The car-free Princes’ Islands are only a short ferry ride from Istanbul, and provide a welcome break from the city heat. It’ll be a memorable day trip if you eat in one of these great restaurants
This blogpost first appeared on the Istanbul Eats blog www.istanbuleats.com
Whenever we’re in need of a vacation but can’t afford the airfare, we take a ferry to Princes’ Islands, a lovely archipelago just off Istanbul‘s Asian shore. For the price of just a few lira, we’re transported to a small slice of traffic-free paradise where, if we manage to get away from the crowds and explore some of the islands’ quiet back streets, we feel as if we’ve found our way back to the late 19th century and an Istanbul that no longer exists on the mainland.
We’re especially fond of the islands in springtime, when their Judas, mimosa and wild plum trees are starting to bloom and a walk along one of their tranquil trails serves as the perfect cure for the lingering effects of the Istanbul winter blues. Of course, a good meal is essential any time of the year, and we’ve been lucky enough to find a few spots on the islands that are worthy destinations in and of themselves. For those planning a visit to the Princes’ Islands, here are some suggestions:
On Burgazada: Kalpazankaya Restaurant
Kalpazankaya Restaurant. Photograph: Yigal SchleiferBurgazada is the smallest and least visited of the Princes’ Islands. The island has few easily accessible beaches and picnic spots, but what it does have is a laid-back atmosphere and several charming waterfrontrestaurants and cafes in the harbour. Better yet, Burgaz is home to Kalpazankaya, an out-of-the-way, open-air meyhane (traditional bar/restaurant) that will quickly help you forget about the crowded mass of humanity left behind on the ferry.
Getting to Kalpazankaya is easy: take the road that leads to the right when leaving the ferry terminal and continue walking along that road for about 30 minutes until it comes to an end. In front of you, sitting in splendid isolation on a hillside overlooking the blue waters of the Marmara Sea and a small pebble beach below, is the restaurant, a collection of vine-shaded terraces with rickety wooden tables and chairs.
The meze tray holds all the classics, plus a few surprises, such as a ceviche made with sea bass tossed in what seemed like a mustard vinaigrette.
• +90 216 381 1504, kalpazankaya.com
On Heybeliada: Heyamola Ada Lokantasi
Heyamola Ada LokantasiWhile the Princes’ Islands make for a great escape from the city, it’s been hard to think of them as a culinary destination. Until now. The new-offshore-kid-in-town Heyamola Ada Lokanatasi is a perfect storm of inspired food, chill ambience, and small-label Turkish wines, all at ridiculously low prices. Heyamola is reason in and of itself to plan a day trip to the islands, and if you are already organising your island adventure, this place is a compelling argument for ditching the ferry at Heybeli Island, often overlooked in favour of the more popular Buyukada.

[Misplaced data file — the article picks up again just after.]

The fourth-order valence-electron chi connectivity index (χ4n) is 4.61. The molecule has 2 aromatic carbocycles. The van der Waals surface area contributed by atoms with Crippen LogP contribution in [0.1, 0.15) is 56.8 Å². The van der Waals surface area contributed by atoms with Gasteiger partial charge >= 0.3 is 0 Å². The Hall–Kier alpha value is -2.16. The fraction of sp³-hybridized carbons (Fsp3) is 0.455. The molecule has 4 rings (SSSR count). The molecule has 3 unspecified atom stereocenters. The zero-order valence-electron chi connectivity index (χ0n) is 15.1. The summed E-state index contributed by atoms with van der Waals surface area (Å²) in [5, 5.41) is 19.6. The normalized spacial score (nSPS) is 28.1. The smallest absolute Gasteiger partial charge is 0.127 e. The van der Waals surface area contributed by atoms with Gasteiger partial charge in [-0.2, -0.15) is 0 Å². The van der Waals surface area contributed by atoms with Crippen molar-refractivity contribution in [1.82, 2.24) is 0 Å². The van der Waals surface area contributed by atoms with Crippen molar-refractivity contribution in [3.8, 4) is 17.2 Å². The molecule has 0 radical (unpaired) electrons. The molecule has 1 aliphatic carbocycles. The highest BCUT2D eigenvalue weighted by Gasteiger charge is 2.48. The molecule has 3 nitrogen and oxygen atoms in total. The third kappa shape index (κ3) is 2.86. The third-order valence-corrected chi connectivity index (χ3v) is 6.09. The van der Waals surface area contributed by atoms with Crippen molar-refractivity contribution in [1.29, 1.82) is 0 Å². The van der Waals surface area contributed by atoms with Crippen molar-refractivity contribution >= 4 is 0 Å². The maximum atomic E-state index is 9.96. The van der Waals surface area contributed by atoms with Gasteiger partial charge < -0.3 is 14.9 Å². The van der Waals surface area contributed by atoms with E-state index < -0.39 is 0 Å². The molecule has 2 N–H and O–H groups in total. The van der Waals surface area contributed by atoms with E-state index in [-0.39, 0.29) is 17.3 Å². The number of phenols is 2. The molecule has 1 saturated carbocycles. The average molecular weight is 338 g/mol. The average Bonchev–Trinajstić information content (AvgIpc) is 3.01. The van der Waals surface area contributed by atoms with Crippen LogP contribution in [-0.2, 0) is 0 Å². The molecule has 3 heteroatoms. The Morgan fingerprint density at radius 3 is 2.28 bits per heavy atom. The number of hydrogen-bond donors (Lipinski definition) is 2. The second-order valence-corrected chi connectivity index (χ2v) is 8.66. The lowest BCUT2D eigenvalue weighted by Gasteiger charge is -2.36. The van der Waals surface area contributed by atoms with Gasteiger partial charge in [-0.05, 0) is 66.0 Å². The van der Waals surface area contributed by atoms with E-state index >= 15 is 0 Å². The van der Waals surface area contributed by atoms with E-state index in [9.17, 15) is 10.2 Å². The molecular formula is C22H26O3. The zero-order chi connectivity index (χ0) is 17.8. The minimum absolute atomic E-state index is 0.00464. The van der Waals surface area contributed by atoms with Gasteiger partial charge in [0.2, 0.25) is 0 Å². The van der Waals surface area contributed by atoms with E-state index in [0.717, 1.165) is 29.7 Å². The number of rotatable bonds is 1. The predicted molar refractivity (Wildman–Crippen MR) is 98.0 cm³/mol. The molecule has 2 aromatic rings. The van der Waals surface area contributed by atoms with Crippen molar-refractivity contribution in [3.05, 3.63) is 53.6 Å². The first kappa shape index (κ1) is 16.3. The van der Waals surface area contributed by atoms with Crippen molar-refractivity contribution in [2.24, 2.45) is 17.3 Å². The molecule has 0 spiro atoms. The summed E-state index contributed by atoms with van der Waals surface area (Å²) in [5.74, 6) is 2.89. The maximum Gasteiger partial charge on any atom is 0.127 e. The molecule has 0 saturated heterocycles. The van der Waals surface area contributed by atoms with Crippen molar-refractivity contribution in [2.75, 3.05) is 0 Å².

In every way that matters, it’s a great spot to spend an extended afternoon that will easily melt into evening and beyond!
• Yali Caddesi, opposite the IDO (hydrofoil ferry), +90 216 351 1111
On Buyukada: Club Mavi
Considering that you’re on an island, you probably want to eat somewhere with a view of the sea. Most visitors to Buyukada end up getting lured to the row of busy fish restaurants found just beside the island’s ferry terminal. All have seaside terraces with a view of Istanbul’s rapidly developing Asian shore (and of the occasional piece of urban flotsam and jetsam that drifts by) and similar, predictable menus with decently made but uninspiring food.
A more pleasant (but not cheap) island experience, though, can be had by hailing one of Buyukada’s horse carriages and asking the driver to take you to Club Mavi, a restaurant and hotel located inside a rambling old house on the island’s undeveloped backside. The ride – past many of the island’s grandest mansions and through a scented pine forest – is part of the fun. And while the restaurant has a menu of fairly typical, though well made, meze and grill items, it more than makes up for the lack of any culinary pizzazz with its stunning location: up on a bluff that overlooks a nearby island and the open sea
Particularly at around sunset, the view from Club Mavi’s outdoor tables rivals those you would find on the Greek islands or the Dalmatian coast.
When dinner is done, a carriage driver or two are usually waiting at the restaurant’s gate to take you back to town for a ride under the stars in order to catch the last ferry back to the city. It’s probably one of the best endings to a meal that we know of.
• Büyüktur Yolu No: 12, +90 216 382 6075, clubmavi.com
Also on Buyukada: SofrAda Restoran
One of the questions that we frequently ask ourselves during visits to Buyukada is just where do the locals eat? The seaside fish restaurants are too pricey, while even the “budget” places away from the sea are clearly aimed at the tourist trade.
We recently found the answer to our question in the form of SofrAda Restoran, a homey version of an esnaf lokanta (tradesmen’s restaurant), located on a small side street near the aromatic lot where the horse carriages are parked while their drivers wait for rides.
Run by an islander who clearly knows what she’s doing, the restaurant features a large daily menu of prepared dishes, freshly made with a loving touch. After several visits to the restaurant, we’ve grown fond of their vegetables stewed in olive oil – okra and green beans, in particular – and served at room temperature. Everything else that we have had, including their mücver (zucchini fritters, köfte and karniyarik (eggplant stuffed with minced meat), have been very tasty and, unusual for these parts, offered up at mainland prices.
• Isa Çelebi Sok. No: 10, +90 216 382 7639
This is an article from the Guardian Travel Network.